Cumulative forage reduction index values assist ranchers in drought planning
With drought potential looming for 2013, another tool for ranchers to utilize is the Cumulative Forage Reduction (CFR) index.
“The CFR index came out of working with ranchers and agency folks in Nebraska, Colorado and Wyoming,” commented Pat Reece, the principle consultant and owner of Prairie and Montane Enterprises, LLC.
Reece educated ranchers on what the CFR index does and how to use it in the third webinar in the Managing Drought Risk on the Ranch series, presented by the University of Nebraska – Lincoln and National Drought Mitigation Center.
Benefits and assumptions
The CFR index offers two benefits to producers said Reece, mentioning that that tool allows an assessment of drought impacts and planning of grazing strategies.
“The first expected benefit is to avoid drought-induced declines in livestock market value,” Reece commented.
Noting examples where waiting two weeks to move cattle to markets could cost losses of $40,000, he emphasized the necessity of selling cattle before ranges are over-grazed.
“The other expectation is that this system will allow you to optimize the resilience of your rangeland vegetation,” Reece noted. “We are going to do everything possible with the CFR Index to help ranchers avoid overgrazing and drought stress.”
The combination of overgrazing and drought stress drives range conditions down most rapidly.
At the same time, he commented that the method will allow ranchers to leave optimal amounts of litter to influence the infiltration of water into the soil and minimize the negative impacts of temperature extremes on the soil.
In using the CFR Index, Reece also emphasized that it is important to utilize the best, most specific information available.
“It is critically important for you to be specific with information as close to home as you can possibly get,” he commented.
Data for total monthly precipitation and long term precipitation averages are also necessary.
“The numbers are cumulative in this index,” Reece said.
He also mentioned that data for monthly percentage of herbage production is necessary.
“Producers can go to the web soil survey website to get the information, but it would be a big time savings for them to work directly with the local NRCS folks,” Reece explained. “They can provide long-term herbage production numbers and monthly percentages, often referred to growth curve data.”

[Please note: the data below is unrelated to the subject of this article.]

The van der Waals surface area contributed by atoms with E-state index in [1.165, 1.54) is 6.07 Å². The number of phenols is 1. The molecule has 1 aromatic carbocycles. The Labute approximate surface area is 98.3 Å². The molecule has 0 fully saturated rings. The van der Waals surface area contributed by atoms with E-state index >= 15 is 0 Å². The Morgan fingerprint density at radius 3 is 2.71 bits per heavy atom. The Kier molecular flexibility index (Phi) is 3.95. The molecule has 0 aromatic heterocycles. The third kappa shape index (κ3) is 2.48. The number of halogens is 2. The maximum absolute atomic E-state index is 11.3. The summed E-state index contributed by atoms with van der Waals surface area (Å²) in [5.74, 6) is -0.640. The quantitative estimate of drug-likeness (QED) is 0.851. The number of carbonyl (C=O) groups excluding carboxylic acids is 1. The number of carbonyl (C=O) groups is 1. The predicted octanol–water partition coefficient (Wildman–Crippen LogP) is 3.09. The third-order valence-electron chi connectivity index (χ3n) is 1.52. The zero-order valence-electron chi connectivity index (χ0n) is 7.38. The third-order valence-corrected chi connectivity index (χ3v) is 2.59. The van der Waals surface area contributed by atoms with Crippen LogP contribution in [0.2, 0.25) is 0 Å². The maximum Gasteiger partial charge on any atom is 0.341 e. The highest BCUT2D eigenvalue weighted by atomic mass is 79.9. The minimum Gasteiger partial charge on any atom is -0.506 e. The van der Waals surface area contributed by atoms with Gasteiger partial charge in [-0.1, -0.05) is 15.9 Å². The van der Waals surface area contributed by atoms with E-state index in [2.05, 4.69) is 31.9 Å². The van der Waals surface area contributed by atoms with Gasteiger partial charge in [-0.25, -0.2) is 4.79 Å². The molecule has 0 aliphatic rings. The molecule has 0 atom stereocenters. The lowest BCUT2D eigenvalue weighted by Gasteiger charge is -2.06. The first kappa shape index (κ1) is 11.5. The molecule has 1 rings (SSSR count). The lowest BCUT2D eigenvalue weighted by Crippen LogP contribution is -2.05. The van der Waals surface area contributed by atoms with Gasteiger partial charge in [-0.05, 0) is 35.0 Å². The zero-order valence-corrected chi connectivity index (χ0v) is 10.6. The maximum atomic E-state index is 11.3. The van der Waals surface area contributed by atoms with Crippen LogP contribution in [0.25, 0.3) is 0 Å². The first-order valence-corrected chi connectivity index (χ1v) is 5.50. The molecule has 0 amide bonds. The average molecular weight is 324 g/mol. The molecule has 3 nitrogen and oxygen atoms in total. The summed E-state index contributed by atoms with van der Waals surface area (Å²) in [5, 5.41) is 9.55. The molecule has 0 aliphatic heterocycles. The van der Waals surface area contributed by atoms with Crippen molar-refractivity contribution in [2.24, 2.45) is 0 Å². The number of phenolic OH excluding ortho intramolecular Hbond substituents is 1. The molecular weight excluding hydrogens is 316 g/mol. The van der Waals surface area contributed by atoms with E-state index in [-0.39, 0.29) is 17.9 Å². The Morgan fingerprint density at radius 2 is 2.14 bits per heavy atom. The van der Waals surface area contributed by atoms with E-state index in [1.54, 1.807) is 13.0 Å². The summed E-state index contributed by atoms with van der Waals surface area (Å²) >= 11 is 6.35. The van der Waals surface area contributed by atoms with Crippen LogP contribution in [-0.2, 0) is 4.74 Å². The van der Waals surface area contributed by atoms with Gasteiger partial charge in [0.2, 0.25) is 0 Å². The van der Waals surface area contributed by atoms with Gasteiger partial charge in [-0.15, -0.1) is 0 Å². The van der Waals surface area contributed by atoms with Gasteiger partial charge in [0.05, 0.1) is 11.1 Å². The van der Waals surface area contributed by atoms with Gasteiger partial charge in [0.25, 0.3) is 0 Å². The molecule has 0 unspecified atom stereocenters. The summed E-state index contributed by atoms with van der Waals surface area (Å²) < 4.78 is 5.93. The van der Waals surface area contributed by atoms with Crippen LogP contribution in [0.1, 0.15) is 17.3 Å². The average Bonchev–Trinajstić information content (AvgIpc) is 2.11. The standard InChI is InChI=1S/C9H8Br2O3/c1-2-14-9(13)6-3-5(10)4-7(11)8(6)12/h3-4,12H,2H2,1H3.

The data differs among range sites and with range conditions, so he commented that working with local NRCS personnel can help producers to get more accurate data.
“The last category of data that we need is the monthly percentage of local livestock forage use,” said Reece.
In using the index, Reece said there are several assumptions that producers must make.
“In order to do this, we must assume that expected herbage production is going to be directly related to precipitation,” said Reece. “The second assumption, in terms of the calculations, is that all drought-induced herbage deficits are billed directly to the livestock enterprise.”
The herbage category of the formulas utilize in the index only account for current plant growth, or the non-woody, above ground plant growth, so drought losses are accounted for in the livestock category.
“The third major assumption is the total estimate of livestock forage use is based on moderate stocking rates determine in years with near average precipitation,” said Reece, noting that the stocking rate is the same rate that is the moderate stocking rate used by NRCS.
Utilizing the index involves some calculations by producers. Calculations should be done on a month-by-month basis.
Among the first calculations, it is necessary to figure the monthly deficit of cumulative precipitation.
Deficit is calculated by subtracting current year precipitation from the long-term average precipitation. The deficit should also be calculated as a percent of the normal precipitation by dividing the deficit by long-term precipitation.
In the herbage production category, producers can calculate their expected herbage production. First, divide the current year’s precipitation by long term precipitation to obtain the percentage of precipitation obtained. Then, multiply that figure by the long-term herbage production percentage data obtained from NRCS.
The deficit of herbage can be calculated by subtracting expected herbage production from long term data.
In calculating drought-induced forage losses, Reece noted that producers should take the number calculated for herbage deficit and multiply it by 3.125.
“On average, if we look at nothing but grasses and sedges – the primary species used by cattle – they are going to be consuming about 32 percent of all grass and sedge herbage,” explained Reece. “Multiplying the deficit by 3.125 is the same as dividing by the 0.32 percent consumed by cattle.”
The sum of the drought deficit should also be calculated by adding the total drought-induced deficit.
As a final calculation before obtaining the CFR Index value, producers should sum the total livestock use from month to month.
The CFR Index value is obtained by adding drought induce forage use to livestock use.
If the value exceeds 100, that means that producers are utilizing more forage than is available and should take action in selling or moving animals.
“This year, we are starting out plant year with a deficit,” said Reece. “That is a point that should be emphasized.”
Using the CFR Index, he said, should help producers decide how much forage they have available in making decisions to sell cattle and to help make them at the right time.
To view this webinar or other webinars presented in the series, visit drought.unl.edu/ranchplan/Overview.aspx.
Saige Albert is managing editor of the Wyoming Livestock Roundup and can be reached at firstname.lastname@example.org.